The constitution and standard of the countries like the UK, US, France and Germany were the other measures of the nationhood. They were marching towards liberal and open-minded democracies and they distributed with both constitutional rights and civil liberties for the majority community, as well as rights for minority groups, but the rights of all the individual citizens were given the highest importance.


But, India has a different history and background where minority rulers were repressing majority community before independence. In the disturbances before nation's Independence, the idea that the constitution makers could wish to be a modern democratic nation was not accepted by the Muslims which resulted in the two-nation theory, the idea of Pakistan, and division of India.


However, our Constitution makers were the staunch supporter of a modern, secular democracy, and were against a theocratic Hindu nation. But in their concern to appease the remaining minorities, they failed to make a truly modern, democratic, liberal and tolerant version of secularism.


Despite all this past experience, the constitution makers twisted out the secular principles in the directive principles and decided to continue with existing colonial era separate personal laws. After that hardly any reform took place during the last seven decades. Only cosmetic laws against dowry and domestic violence, Hindu personal laws, and the not obligatory Special Marriage Act, all failed to reflect the modern, secular and multicultural sensibilities. Most of the reforms were directed only towards Hindu community.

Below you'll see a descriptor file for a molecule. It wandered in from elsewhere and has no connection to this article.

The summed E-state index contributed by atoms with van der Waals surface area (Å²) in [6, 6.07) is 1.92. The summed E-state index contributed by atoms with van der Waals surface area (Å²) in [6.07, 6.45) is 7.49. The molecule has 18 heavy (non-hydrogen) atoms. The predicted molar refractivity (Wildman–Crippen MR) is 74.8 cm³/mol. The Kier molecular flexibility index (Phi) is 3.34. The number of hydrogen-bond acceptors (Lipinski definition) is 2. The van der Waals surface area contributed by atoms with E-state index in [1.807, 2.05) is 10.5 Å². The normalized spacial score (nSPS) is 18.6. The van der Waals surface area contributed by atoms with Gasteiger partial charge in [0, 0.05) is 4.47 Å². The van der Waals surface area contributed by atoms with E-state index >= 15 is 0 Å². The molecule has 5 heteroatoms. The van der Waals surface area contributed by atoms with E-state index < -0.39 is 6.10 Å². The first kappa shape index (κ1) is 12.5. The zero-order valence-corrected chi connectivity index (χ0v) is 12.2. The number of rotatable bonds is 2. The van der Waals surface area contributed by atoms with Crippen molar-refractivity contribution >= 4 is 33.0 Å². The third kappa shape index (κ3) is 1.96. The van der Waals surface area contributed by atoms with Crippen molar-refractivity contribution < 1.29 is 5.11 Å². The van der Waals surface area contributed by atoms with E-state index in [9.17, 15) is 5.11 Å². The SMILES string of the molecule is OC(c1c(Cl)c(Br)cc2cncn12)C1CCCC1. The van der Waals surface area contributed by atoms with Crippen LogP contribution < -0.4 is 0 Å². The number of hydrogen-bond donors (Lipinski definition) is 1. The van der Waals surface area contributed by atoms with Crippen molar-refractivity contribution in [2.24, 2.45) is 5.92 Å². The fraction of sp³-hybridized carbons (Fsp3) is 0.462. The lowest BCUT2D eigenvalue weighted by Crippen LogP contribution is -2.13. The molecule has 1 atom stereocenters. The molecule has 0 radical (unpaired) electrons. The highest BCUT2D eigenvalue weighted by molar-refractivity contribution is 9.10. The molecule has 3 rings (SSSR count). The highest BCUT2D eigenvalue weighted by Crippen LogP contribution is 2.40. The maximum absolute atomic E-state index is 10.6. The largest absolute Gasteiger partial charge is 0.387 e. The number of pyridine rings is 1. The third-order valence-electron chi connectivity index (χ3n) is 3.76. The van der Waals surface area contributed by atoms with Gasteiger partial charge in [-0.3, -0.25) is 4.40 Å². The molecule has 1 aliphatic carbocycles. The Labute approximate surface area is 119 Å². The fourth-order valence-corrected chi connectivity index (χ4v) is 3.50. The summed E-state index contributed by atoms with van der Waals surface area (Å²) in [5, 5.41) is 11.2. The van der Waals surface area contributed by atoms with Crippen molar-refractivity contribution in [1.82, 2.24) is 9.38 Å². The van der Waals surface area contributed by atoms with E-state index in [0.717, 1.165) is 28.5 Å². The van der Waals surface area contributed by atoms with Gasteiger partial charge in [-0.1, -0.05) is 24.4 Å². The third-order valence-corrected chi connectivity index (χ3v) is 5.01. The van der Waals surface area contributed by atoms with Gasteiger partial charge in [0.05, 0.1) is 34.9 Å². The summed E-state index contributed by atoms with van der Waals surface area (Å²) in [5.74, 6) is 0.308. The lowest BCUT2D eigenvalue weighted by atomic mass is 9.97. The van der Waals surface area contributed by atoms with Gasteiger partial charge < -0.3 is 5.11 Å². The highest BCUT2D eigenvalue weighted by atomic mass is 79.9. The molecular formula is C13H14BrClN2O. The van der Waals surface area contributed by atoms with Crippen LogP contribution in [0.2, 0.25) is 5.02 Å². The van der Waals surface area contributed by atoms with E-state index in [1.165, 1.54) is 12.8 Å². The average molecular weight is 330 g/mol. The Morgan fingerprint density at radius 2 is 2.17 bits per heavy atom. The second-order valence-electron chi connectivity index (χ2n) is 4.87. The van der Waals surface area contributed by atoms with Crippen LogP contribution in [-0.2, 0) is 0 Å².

But despite the claim of a strong and treasured democracy, our nation had medieval kind of laws and practices like triple talaq, halala, polygamy, mutha, Sharia and Quranic laws, gentile mutilation, circumcision, burqa, hijab, madrasa and church education, etc a hard slap on our secularism and multiculturalism. Here, individual rights have no importance but the laws of a sect or a religion have more value.


Moreover, these personal laws have been a big hindrance to hold together a fractured nation during its early dawn as a republic; the original foundation is severely disturbing in the long run. As it again, reinforces the two-nation theory. Separate personal laws for every religious faction in a modern-secular democracy can be acceptable only if the majority cannot give equal rights to the minorities. Here, in India, only majority community is secular, liberal and tolerant.


In fact, that is specifically what supporters of UCC argue, whether openly or hidden in phrases. They cite so many examples over the past 70 years, including recent Triple Talaq-Halala-Polygamy, to emphasize that India needs and "ready" for UCC.


But in veracity, regardless of its lots of troubles, India has established to be a firm democracy where such shocks are not the exception, but the norm. But, an institution, like the judiciary and Election Commission continue to encourage assurance, as in the SC's landmark judgment on ‘Triple Talaq' recently, making triple talaq irrelevant, although two judges were in favour of triple talaq. 


The opposition of UCC, itself challenges the idea of India and her Constitution which supports UCC. And unquestionably it does harm to both our hard won democracy as well as to those who are a victim of the cruelty personal laws.


Baring the Muslim clerics, the chiefly encouraging responses to the triple talaq judgment confirm, that nation does not support clerics and personal laws. The nation is governed by the Constitution, by the Parliament and by the Supreme Court, and not by the standing of personal laws.


The judgment has very clearly defined religious personal law is illegal and unconstitutional and paves the way to a complete secularism. Without Uniform Civil Code, Indian secularism is a big farce.


Some fringe element those are with secular and left parties are creating a bogey of "Hindu Pakistan" if UCC is implemented. Without UCC we will a mirror illustration of that theocratic nation like Pakistan, this is a mirror image we should be ashamed of.